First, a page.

What’s on your mind: The psychological dimensions of stress
What’s on your mind: The psychological dimensions of stress
You've surely heard – or perhaps even used – the expression: “This stress is going to take years off my life!” Latest research suggests that this statement is more than a metaphor: it reflects genuine biological reality.
Scientists at the University of California in San Francisco have found that women with high levels of perceived psychological stress had more advanced signs of biological aging – by at least ten years – compared with women with low levels of stress. The scientists discovered that DNA structures called telomeres, which are found at the ends of chromosomes and are believed to determine longevity, were considerably shorter in the highly stressed women.
These findings show how psychosocial stress may, at the cellular level, predispose us to age-related diseases. Following this, it’s clear that events of a purely psychological nature have significant potential for affecting our physical health and wellbeing. On a more positive note, however, this also means that we can protect ourselves from the harmful effects of stress by enhancing our psychological resilience.
One of the major problems with the health effects of psychological stress is that we tend to go into a stressful “overdrive” much more often than necessary. While certain situations (for example a mugging) obviously present a threat, we can become conditioned to respond to certain cues as if they posed an immediate threat to survival while in fact this is far from being the case. Such conditioning usually occurs early in life and causes certain brain regions to become primed as a result of emotionally-charged experiences that took place in key periods of development.
If, for example, a young child is not effectively soothed when distressed, or if he or she is repeatedly ignored or even neglected by the mother, the child’s brain might undergo specific changes and become conditioned to release certain brain chemicals at the very hint of distress. These brain changes can endure into adulthood and affect the way we perceive and react to all that’s happening to us. So, a mere slight from a partner or boss can activate the brain regions that had been sensitized to rejection, while a person expressing anger might be instantly perceived as a threat of attack or imminent violence.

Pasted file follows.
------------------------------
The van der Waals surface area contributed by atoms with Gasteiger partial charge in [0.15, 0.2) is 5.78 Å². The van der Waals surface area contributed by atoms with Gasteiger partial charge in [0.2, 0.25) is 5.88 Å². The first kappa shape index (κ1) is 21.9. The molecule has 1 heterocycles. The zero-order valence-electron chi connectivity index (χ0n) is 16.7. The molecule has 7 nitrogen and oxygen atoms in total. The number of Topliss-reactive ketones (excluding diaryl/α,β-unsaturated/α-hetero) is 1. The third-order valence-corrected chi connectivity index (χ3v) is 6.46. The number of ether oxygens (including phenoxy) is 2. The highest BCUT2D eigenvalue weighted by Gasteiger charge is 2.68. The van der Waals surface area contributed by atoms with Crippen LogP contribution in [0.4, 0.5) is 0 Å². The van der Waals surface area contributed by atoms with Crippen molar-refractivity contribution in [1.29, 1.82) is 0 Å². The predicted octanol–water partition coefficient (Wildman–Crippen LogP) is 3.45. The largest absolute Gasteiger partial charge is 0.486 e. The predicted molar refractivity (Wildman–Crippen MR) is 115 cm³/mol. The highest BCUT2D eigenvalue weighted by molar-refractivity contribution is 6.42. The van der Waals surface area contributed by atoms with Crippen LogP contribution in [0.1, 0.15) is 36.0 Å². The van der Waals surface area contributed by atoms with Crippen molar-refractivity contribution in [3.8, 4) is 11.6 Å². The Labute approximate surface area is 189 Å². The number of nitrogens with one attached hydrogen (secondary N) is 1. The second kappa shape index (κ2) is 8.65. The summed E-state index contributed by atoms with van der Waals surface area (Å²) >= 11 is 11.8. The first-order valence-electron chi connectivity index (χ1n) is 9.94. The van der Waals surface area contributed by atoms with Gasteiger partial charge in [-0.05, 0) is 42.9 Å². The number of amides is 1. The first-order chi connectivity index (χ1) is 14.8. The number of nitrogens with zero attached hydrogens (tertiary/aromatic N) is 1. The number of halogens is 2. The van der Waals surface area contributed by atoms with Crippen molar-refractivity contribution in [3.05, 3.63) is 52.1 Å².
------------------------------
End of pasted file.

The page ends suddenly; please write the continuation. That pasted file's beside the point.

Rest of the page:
The anatomy of stress
How does psychological “stress conditioning” affect us physically? As suggested above, the psychological phenomena involved in stress converge in the brain, especially in the brain areas responsible for our emotions and memory. One such area is the limbic system – a network of brain structures that is an important channel for the movement of information between the brain and the body. A key component of the limbic system is the amygdala, which is particularly sensitive to fear-related experiences.
In the face of danger, the amygdala shifts the brain and body into a survival mode, but to ensure survival, this brain region tends to sacrifice accuracy for the sake of a speedy response.
As a result, faced with a situation it perceives to be vaguely similar to past dangerous experiences, the amygdala can incorrectly assess the event as threatening. If the higher brain regions, such as the prefrontal cortex, which normally facilitates cognitive appraisal and perspective, become disconnected from the amygdala in such a way that the incoming information is not processed, or simply put, goes “off-line”, then the fear-mediating amygdala has full reign in the brain. Present experience thus becomes distorted by past experience and conditioning, such that “past” reality takes over the present, with its attendant physiological responses.
What makes stress stressful?
Now that we have seen that the brain is central to the way we interpret information, let us take a closer look at the purely psychological dimensions of stress. What is it that makes psychological stress stressful in our eyes?